Political staffer Vivian Moreno will head to November’s general election race for the San Diego City Council District 8 seat, but two candidates were still battling for the second spot on the ballot.
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Meanwhile, three council incumbents will also move on to the runoff.
Due to a 2016 ballot initiative in San Diego, no City Council candidate can win a seat outright during a primary election, so the top two finishers from each technically nonpartisan race advance to the November runoff.
City Councilman David Alvarez is termed out of his post in District 8, which is geographically split to include Sherman Heights and Barrio Logan near downtown as well as Otay Mesa and San Ysidro by the border.
Moreno, a Democrat who works in Alvarez’s office, attributed her success to a grass-roots campaign that didn’t rely on super PAC money.
“With a group of dedicated and committed volunteers, I knew it was going to be great,” Moreno told KUSI. “… All the money raised was with our hard work — volunteers came out on Saturdays to knock on doors.”
It wasn’t yet clear who will join Moreno in November.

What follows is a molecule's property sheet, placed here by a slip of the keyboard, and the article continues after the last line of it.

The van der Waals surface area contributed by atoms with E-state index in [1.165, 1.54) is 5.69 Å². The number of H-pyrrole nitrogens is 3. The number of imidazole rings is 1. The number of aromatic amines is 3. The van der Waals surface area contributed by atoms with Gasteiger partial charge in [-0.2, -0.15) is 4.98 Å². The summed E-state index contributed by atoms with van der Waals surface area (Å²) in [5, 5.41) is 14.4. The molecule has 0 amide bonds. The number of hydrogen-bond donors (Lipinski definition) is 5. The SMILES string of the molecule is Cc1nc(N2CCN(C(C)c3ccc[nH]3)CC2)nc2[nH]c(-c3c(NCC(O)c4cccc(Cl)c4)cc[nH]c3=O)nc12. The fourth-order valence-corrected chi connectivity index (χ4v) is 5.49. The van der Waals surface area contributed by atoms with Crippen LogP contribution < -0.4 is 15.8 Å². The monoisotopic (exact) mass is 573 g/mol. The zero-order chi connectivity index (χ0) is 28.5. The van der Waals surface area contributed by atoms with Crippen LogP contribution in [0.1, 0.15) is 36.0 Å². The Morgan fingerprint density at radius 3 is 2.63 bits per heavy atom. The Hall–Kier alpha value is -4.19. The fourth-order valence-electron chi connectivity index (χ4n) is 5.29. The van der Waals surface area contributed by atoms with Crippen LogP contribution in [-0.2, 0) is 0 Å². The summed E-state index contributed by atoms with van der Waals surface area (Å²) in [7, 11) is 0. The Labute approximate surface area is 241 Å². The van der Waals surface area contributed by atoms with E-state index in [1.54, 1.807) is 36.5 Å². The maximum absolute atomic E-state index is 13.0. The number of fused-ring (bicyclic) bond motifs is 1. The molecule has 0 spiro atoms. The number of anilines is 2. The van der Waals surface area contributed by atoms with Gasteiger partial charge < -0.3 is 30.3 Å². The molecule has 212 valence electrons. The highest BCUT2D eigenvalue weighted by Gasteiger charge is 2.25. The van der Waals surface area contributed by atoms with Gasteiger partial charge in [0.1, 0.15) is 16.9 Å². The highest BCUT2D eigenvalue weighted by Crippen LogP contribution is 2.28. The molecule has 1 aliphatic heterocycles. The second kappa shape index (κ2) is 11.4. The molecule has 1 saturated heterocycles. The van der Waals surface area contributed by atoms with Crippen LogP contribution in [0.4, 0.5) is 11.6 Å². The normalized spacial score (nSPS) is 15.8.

With 100 percent of precincts reporting — but many mail ballots outstanding — San Ysidro school board member Antonio Martinez was in second place with 27.7 percent and human rights advocate Christian Ramirez was in third with 25.0 percent, a difference of only several hundred votes. Both candidates are Democrats.
In District 2, which includes beach communities and a section of Clairemont, incumbent Councilwoman Lorie Zapf, a Republican, cruised to the November general with 44.6 percent of the vote. Retired doctor Jennifer Campbell, a Democrat, also appeared to make the runoff with 21.3 percent. Attorney Bryan Pease was in third place with 18.4.
“We’ll just keep doing my job, helping the community and working on the really important issues — particularly, short-term vacation rentals because the beach communities are the ones that are being hit the hardest,” Zapf told Times of San Diego.
“A lot of people throughout the city look at my beach communities as tourist destinations, and they are, but they’re neighborhoods, they’re families, they’re single-family residential neighborhoods. When you have these out-of-town investors coming in and buying up our housing like it’s a Monopoly board, it takes housing away from longterm rentals at the time when we have a housing crisis.”
Incumbent Councilwoman Myrtle Cole, a Democrat, led her race for re-election in District 4 only narrowly ahead of Democratic civil rights lawyer Monica Montgomery. The two will face each other in November.
In District 6, which includes Mira Mesa, Rancho Penasquitos, Kearny Mesa and most of Clairemont, incumbent Councilman Chris Cate, a Republican, held a commanding lead all night. It appears he will be challenged by Democratic broadcaster and environmental advocate Tommy Hough, who was situated firmly in second place.
An incumbent council member hasn’t lost in San Diego since 1992.
— City News Service contributed to this report
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